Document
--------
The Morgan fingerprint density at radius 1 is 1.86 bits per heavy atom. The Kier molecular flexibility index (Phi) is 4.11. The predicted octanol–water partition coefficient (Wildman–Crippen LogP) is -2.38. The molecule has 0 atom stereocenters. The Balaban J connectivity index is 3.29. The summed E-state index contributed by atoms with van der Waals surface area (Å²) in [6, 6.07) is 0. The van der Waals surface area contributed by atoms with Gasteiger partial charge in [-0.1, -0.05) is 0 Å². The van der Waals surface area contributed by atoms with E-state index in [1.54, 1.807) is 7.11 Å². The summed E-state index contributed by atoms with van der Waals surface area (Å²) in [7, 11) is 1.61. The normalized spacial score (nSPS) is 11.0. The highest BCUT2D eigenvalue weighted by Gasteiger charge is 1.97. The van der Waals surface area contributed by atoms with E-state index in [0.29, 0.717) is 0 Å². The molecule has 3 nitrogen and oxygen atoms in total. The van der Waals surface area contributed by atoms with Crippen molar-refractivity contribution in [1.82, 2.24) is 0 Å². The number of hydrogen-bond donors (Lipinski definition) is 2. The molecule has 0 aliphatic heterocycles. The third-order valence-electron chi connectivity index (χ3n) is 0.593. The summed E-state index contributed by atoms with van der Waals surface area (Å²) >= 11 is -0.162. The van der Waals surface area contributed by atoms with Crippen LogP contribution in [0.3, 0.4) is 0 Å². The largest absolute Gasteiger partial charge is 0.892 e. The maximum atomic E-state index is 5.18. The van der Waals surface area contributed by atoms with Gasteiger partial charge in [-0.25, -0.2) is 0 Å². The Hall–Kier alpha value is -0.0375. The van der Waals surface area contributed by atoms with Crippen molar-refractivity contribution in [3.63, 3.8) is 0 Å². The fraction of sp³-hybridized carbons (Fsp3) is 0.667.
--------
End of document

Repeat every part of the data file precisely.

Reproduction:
The Morgan fingerprint density at radius 1 is 1.86 bits per heavy atom. The Kier molecular flexibility index (Phi) is 4.11. The predicted octanol–water partition coefficient (Wildman–Crippen LogP) is -2.38. The molecule has 0 atom stereocenters. The Balaban J connectivity index is 3.29. The summed E-state index contributed by atoms with van der Waals surface area (Å²) in [6, 6.07) is 0. The van der Waals surface area contributed by atoms with Gasteiger partial charge in [-0.1, -0.05) is 0 Å². The van der Waals surface area contributed by atoms with E-state index in [1.54, 1.807) is 7.11 Å². The summed E-state index contributed by atoms with van der Waals surface area (Å²) in [7, 11) is 1.61. The normalized spacial score (nSPS) is 11.0. The highest BCUT2D eigenvalue weighted by Gasteiger charge is 1.97. The van der Waals surface area contributed by atoms with E-state index in [0.29, 0.717) is 0 Å². The molecule has 3 nitrogen and oxygen atoms in total. The van der Waals surface area contributed by atoms with Crippen molar-refractivity contribution in [1.82, 2.24) is 0 Å². The number of hydrogen-bond donors (Lipinski definition) is 2. The molecule has 0 aliphatic heterocycles. The third-order valence-electron chi connectivity index (χ3n) is 0.593. The summed E-state index contributed by atoms with van der Waals surface area (Å²) >= 11 is -0.162. The van der Waals surface area contributed by atoms with Crippen LogP contribution in [0.3, 0.4) is 0 Å². The largest absolute Gasteiger partial charge is 0.892 e. The maximum atomic E-state index is 5.18. The van der Waals surface area contributed by atoms with Gasteiger partial charge in [-0.25, -0.2) is 0 Å². The Hall–Kier alpha value is -0.0375. The van der Waals surface area contributed by atoms with Crippen molar-refractivity contribution in [3.63, 3.8) is 0 Å². The fraction of sp³-hybridized carbons (Fsp3) is 0.667.